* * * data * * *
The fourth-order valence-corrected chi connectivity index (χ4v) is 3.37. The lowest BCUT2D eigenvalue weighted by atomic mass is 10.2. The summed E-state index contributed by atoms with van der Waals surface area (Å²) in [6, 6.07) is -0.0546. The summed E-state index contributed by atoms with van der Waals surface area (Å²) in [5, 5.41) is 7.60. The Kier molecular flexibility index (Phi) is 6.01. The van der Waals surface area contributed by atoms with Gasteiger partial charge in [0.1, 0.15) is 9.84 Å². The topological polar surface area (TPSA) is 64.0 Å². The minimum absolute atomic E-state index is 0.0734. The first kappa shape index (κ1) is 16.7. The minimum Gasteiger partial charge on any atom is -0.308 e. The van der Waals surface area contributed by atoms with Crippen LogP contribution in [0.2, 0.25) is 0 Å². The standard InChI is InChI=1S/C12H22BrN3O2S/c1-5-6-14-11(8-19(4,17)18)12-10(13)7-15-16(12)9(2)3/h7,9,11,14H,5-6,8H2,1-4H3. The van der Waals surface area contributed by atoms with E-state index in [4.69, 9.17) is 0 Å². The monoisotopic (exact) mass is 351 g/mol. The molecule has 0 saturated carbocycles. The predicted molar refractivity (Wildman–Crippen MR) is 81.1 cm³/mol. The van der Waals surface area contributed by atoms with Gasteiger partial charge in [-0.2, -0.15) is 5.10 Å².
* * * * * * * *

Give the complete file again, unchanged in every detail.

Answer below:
The fourth-order valence-corrected chi connectivity index (χ4v) is 3.37. The lowest BCUT2D eigenvalue weighted by atomic mass is 10.2. The summed E-state index contributed by atoms with van der Waals surface area (Å²) in [6, 6.07) is -0.0546. The summed E-state index contributed by atoms with van der Waals surface area (Å²) in [5, 5.41) is 7.60. The Kier molecular flexibility index (Phi) is 6.01. The van der Waals surface area contributed by atoms with Gasteiger partial charge in [0.1, 0.15) is 9.84 Å². The topological polar surface area (TPSA) is 64.0 Å². The minimum absolute atomic E-state index is 0.0734. The first kappa shape index (κ1) is 16.7. The minimum Gasteiger partial charge on any atom is -0.308 e. The van der Waals surface area contributed by atoms with Crippen LogP contribution in [0.2, 0.25) is 0 Å². The standard InChI is InChI=1S/C12H22BrN3O2S/c1-5-6-14-11(8-19(4,17)18)12-10(13)7-15-16(12)9(2)3/h7,9,11,14H,5-6,8H2,1-4H3. The van der Waals surface area contributed by atoms with E-state index in [4.69, 9.17) is 0 Å². The monoisotopic (exact) mass is 351 g/mol. The molecule has 0 saturated carbocycles. The predicted molar refractivity (Wildman–Crippen MR) is 81.1 cm³/mol. The van der Waals surface area contributed by atoms with Gasteiger partial charge in [-0.2, -0.15) is 5.10 Å².